# Echo Cancellation

The Speex library now includes an echocancellation algorithm suitable for Acoustic Echo Cancellation (AEC). In orderto use the echo canceller, you first need to

#include <speex/speex_echo.h>

Then, an echo canceller state can becreated by:

SpeexEchoState *echo_state =speex_echo_state_init(frame_size, filter_length);

where frame_size is the amount of data (in samples) you want to process at once and filter_length is the length (in samples) of the echo cancelling filter you want to use (also known as tail length). It is recommended to use a frame size in the order of 20 ms (or equal to the codec frame size) and make sure it is easy to perform an FFT of that size (powers of two are better than prime sizes). The recommended tail length is approximately the third of the room reverberation time. For example, in a small room, reverberation time is in the order of 300ms, so a tail length of 100ms is a good choice (800 samples at 8000 Hz sampling rate).

Once the echo canceller state is created,audio can be processed by:

speex_echo_cancellation(echo_state,input_frame, echo_frame, output_frame);

where input_frame is the audio as captured by the microphone,；echo_frame is the signal that was played in the speaker (and needs to be removed) ；output_frame is the signal with echo removed.

One important thing to keep in mind is the relationship between input_frame and echo_frame. It is important that, at anytime, any echo that is present in the input has already been sent to the echo canceller as echo_frame. In other words, the echo canceller cannot remove a signal that it hasn't yet received. On the other hand, the delay between the input signal and the echo signal must be small enough because otherwise part of the echo cancellation filter is inefficient. In the ideal case, you code would look like:

write_to_soundcard(echo_frame,frame_size);

speex_echo_cancellation(echo_state,input_frame, echo_frame, output_frame);

If you wish to further reduce the echo present in the signal, you can do so by associating the echo canceller to the preprocessor (see Section 5.3). This is done by calling:

speex_preprocess_ctl(preprocess_state,SPEEX_PREPROCESS_SET_ECHO_STATE, echo_state);

in the initialisation.

As of version 1.2-beta2, there is an alternative, simpler API that can be used instead of speex_echo_cancellation().When audio capture and playback are handled asynchronously (e.g. in different threads or using the poll() or select() system call), it can be difficult to keep track of what input_frame comes with what echo_frame. Instead, the playback comtext/thread can simply call:

speex_echo_playback(echo_state,echo_frame);

every time an audio frame is played. Then,the capture context/thread calls:

speex_echo_capture(echo_state,input_frame, output_frame);

for every frame captured. Internally,speex_echo_playback() simply buffers the playback frame so it can be used by speex_echo_capture() to call speex_echo_cancel(). A side effect of using this alternate API is that the playback audio is delayed by two frames, which is the normal delay caused by the soundcard. When capture and playback are already synchronised, speex_echo_cancellation() is preferable since it gives better control on the exact input/echo timing.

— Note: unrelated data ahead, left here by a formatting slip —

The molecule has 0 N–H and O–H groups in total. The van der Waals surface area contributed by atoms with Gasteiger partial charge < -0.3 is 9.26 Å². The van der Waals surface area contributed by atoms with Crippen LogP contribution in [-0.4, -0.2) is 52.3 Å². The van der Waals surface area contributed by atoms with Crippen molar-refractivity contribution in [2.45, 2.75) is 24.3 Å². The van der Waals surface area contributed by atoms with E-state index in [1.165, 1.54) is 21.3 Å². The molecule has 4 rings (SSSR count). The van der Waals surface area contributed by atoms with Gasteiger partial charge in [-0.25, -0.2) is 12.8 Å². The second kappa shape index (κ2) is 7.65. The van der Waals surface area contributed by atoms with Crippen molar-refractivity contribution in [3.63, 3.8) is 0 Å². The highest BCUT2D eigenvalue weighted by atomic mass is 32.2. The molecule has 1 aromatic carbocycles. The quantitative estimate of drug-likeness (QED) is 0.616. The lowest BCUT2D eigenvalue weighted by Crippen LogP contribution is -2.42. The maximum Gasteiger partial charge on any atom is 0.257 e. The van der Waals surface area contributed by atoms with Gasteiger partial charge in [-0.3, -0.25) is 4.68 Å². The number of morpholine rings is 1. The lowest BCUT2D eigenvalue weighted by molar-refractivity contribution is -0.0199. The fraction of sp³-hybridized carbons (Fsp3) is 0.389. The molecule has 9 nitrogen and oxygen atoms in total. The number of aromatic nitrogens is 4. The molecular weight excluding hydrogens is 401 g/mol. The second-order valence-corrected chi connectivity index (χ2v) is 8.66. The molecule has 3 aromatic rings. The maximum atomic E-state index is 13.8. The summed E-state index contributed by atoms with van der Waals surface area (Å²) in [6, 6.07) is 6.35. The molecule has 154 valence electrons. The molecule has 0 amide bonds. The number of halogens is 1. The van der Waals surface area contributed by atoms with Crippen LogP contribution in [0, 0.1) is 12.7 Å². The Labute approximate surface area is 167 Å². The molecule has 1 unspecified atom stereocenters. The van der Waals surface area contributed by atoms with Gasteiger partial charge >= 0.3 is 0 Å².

The echo cancellation state can bedestroyed with:

speex_echo_state_destroy(echo_state);

It is also possible to reset the state of the echo canceller so it can be reused without the need to create another state with:

speex_echo_state_reset(echo_state);

Troubleshooting

There are several things that may preventthe echo canceller from working properly. One of them is a bug (or somethingsuboptimal) in the code, but there are many others you should consider first

• Using a different soundcard to do thecapture and plaback will *not* work, regardless of what you may think. The onlyexception to that is if the two cards can be made to have their sampling clocklocked'' on the same clock source.
• The delay between the record and playbacksignals must be minimal. Any signal played has to appear'' on the playback(far end) signal slightly before the echo canceller sees'' it in the near endsignal, but excessive delay means that part of the filter length is wasted. Inthe worst situations, the delay is such that it is longer than the filterlength, in which case, no echo can be cancelled.
• When it comes to echo tail length (filterlength), longer is *not* better. Actually, the longer the tail length, thelonger it takes for the filter to adapt. Of course, a tail length that is tooshort will not cancel enough echo, but the most common problem seen is thatpeople set a very long tail length and then wonder why no echo is beingcancelled.
• Non-linear distortion cannot (bydefinition) be modeled by the linear adaptive filter used in the echo cancellerand thus cannot be cancelled. Use good audio gear and avoidsaturation/clipping.

Also useful is reading Echo CancellationDemystified by Alexey Frunze[*], which explains the fundamental principles ofecho cancellation. The details of the algorithm described in the article aredifferent, but the general ideas of echo cancellation through adaptive filtersare the same.

As of version 1.2beta2, a new echo_diagnostic.m tool is included in the source distribution. The first stepis to define DUMP_ECHO_CANCEL_DATA during the build. This causes the echocanceller to automatically save the near-end, far-end and output signals tofiles (aec_rec.sw aec_play.sw and aec_out.sw). These are exactly what the AECreceives and outputs. From there, it is necessary to start Octave and type:

echo_diagnostic('aec_rec.sw','aec_play.sw', 'aec_diagnostic.sw', 1024);

The value of 1024 is the filter length andcan be changed. There will be some (hopefully) useful messages printed and echocancelled audio will be saved to aec_diagnostic.sw . If even that output is bad(almost no cancellation) then there is probably problem with the playback orrecording process.